Perry Como Show – Roy Rogers & Family – 1956

 Perry Como Show

Roy Rogers & Family

1956

 

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Some excerpts from a 1956 episode of the Perry Como Show, featuring Roy Rogers, Dale Evans and seven of their children. Well, eight children if you count Trigger, who steals the show with his dancing!

 

Roy Rogers and Dale Evans

 

Roy Rogers family

 

Roy Rogers and the Sons of the Pioneers

 

One of the many factors in his success was Perry Como’s insistence on his principles of good taste. If he considered something to be in bad or questionable taste, it was not in the show or broadcast. 

Perry Como – Mr. Casual

Roy Rogers (born Leonard Franklin Slye, November 5, 1911 – July 6, 1998) was an American singer and actor. He was one of the most popular Western stars of his era. Known as the “King of the Cowboys”. He appeared in over 100 films and numerous radio and television episodes of The Roy Rogers Show. In many of his films and television episodes, he appeared with his wife, Dale Evans; his golden palomino, Trigger; and his German shepherd dog, Bullet.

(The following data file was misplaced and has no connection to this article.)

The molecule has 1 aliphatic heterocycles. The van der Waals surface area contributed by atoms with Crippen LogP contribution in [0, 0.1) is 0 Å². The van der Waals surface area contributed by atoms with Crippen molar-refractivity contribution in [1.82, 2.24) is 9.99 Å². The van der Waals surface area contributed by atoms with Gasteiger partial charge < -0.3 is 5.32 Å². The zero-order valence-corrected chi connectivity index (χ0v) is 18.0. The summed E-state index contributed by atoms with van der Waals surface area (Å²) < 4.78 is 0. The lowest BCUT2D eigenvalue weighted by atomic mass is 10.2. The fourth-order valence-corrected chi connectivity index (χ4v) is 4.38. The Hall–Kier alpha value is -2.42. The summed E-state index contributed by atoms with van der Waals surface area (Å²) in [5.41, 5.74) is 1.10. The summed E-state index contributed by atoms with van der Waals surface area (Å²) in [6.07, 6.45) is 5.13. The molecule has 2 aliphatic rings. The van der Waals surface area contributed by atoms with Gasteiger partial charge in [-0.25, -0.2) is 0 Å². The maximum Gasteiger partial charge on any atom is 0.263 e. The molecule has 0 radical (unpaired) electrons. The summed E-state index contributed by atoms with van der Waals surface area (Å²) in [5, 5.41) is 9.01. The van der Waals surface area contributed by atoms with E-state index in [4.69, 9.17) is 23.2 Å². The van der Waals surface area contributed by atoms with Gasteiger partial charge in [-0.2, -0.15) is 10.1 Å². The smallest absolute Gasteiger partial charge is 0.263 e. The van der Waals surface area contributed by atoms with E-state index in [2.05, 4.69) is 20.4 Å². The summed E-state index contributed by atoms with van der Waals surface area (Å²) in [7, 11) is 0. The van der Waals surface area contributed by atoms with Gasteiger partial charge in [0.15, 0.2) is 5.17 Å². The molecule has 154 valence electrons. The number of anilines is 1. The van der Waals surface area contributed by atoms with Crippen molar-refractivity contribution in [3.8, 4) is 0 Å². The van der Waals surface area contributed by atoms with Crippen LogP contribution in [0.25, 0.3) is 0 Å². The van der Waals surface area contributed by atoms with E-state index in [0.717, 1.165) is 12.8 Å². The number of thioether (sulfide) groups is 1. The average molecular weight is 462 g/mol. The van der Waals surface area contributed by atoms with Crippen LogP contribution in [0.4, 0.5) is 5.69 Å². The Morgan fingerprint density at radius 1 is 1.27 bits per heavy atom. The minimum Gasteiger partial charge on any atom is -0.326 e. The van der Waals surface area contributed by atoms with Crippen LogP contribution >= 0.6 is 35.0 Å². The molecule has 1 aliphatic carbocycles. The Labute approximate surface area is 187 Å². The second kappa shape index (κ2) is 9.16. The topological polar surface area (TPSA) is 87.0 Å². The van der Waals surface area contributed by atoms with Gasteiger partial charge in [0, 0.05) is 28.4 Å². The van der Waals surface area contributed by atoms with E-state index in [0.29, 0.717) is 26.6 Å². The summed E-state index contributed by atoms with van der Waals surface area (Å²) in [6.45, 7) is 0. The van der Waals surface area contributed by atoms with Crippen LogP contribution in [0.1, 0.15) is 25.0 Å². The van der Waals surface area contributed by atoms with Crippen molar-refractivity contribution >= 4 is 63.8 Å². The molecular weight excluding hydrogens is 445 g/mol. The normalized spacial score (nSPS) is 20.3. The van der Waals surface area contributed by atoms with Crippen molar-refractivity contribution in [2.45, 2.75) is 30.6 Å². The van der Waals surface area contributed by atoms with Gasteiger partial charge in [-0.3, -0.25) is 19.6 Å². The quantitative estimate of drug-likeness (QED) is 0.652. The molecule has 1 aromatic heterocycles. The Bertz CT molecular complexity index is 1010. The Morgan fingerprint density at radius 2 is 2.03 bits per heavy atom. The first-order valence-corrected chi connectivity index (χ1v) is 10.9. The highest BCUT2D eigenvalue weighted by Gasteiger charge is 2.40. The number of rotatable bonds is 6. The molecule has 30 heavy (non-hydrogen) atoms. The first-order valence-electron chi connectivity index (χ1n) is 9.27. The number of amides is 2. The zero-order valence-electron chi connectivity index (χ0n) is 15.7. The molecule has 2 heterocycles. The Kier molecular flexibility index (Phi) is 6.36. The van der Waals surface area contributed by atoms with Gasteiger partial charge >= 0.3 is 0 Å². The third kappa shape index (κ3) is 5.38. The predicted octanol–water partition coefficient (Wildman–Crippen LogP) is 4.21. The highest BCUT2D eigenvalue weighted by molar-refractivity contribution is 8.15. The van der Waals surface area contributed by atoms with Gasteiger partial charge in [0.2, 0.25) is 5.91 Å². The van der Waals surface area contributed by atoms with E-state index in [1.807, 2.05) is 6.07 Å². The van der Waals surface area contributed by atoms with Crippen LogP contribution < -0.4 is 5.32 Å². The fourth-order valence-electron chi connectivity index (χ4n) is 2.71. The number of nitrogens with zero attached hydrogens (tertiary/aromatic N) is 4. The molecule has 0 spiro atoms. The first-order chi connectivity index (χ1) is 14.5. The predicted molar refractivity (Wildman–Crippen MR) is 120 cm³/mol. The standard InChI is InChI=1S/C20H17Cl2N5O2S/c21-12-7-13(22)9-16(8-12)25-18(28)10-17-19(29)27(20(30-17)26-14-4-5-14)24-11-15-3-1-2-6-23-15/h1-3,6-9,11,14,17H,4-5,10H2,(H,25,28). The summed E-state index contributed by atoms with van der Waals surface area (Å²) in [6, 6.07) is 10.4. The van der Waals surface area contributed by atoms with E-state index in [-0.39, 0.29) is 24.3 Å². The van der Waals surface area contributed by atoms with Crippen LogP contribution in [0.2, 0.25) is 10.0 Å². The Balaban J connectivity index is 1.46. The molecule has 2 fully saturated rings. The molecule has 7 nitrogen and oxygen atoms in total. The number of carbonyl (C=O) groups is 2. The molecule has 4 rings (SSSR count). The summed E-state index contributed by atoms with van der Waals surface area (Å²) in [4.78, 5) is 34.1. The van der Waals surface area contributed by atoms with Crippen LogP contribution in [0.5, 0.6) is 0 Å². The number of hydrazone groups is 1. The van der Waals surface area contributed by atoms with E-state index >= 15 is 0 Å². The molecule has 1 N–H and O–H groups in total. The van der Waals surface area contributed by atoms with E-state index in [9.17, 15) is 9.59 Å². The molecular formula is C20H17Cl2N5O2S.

Roy and Dale

His show was broadcast on radio for nine years and then on television from 1951 through 1957. His productions usually featured a sidekick, often Pat BradyAndy DevineGeorge “Gabby” Hayes, or Smiley Burnette. In his later years, Rogers lent his name to the franchise chain of Roy Rogers Restaurants.

 

Roy Rogers and his wife Dale Evans

 

Perry Como was loved by his audience and known for his naturalness. The man that viewers saw on television every week was the same person who could be encountered behind a supermarket shopping cart, at a bowling alley, or in a kitchen making breakfast. From his first Chesterfield Supper Club television show, if scripts were written at all, they were based on Como’s everyday manner of speaking. 

Perry Como a True Gentleman

 

 

Bing Crosby once described Como as “the man who invented casual.” His preference for casual clothing did not keep him from being named one of the Best Dressed Men beginning in 1946, and continuing long after Como stopped appearing on weekly television. Como also had his own line of sports/casual men’s clothing made by Bucknell c. early 1950s.

 

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